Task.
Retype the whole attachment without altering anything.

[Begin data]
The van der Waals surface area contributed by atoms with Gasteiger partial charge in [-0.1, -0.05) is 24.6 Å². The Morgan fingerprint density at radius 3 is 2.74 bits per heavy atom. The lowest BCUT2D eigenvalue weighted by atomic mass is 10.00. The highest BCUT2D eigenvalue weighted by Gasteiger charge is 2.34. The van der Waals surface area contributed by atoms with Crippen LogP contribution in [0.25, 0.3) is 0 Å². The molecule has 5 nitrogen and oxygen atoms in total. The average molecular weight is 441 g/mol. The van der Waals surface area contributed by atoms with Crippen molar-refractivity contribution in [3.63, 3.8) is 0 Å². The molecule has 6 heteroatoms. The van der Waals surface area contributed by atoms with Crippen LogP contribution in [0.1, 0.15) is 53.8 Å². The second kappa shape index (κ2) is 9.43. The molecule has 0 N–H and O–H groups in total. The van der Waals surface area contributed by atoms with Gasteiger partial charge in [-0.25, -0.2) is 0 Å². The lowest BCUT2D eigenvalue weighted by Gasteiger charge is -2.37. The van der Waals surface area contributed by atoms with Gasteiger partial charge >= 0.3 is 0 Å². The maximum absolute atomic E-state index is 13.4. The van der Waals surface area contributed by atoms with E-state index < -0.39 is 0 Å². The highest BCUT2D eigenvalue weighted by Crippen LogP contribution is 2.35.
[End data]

The van der Waals surface area contributed by atoms with Gasteiger partial charge in [-0.1, -0.05) is 24.6 Å². The Morgan fingerprint density at radius 3 is 2.74 bits per heavy atom. The lowest BCUT2D eigenvalue weighted by atomic mass is 10.00. The highest BCUT2D eigenvalue weighted by Gasteiger charge is 2.34. The van der Waals surface area contributed by atoms with Crippen LogP contribution in [0.25, 0.3) is 0 Å². The molecule has 5 nitrogen and oxygen atoms in total. The average molecular weight is 441 g/mol. The van der Waals surface area contributed by atoms with Crippen molar-refractivity contribution in [3.63, 3.8) is 0 Å². The molecule has 6 heteroatoms. The van der Waals surface area contributed by atoms with Crippen LogP contribution in [0.1, 0.15) is 53.8 Å². The second kappa shape index (κ2) is 9.43. The molecule has 0 N–H and O–H groups in total. The van der Waals surface area contributed by atoms with Gasteiger partial charge in [-0.25, -0.2) is 0 Å². The lowest BCUT2D eigenvalue weighted by Gasteiger charge is -2.37. The van der Waals surface area contributed by atoms with Gasteiger partial charge >= 0.3 is 0 Å². The maximum absolute atomic E-state index is 13.4. The van der Waals surface area contributed by atoms with E-state index < -0.39 is 0 Å². The highest BCUT2D eigenvalue weighted by Crippen LogP contribution is 2.35.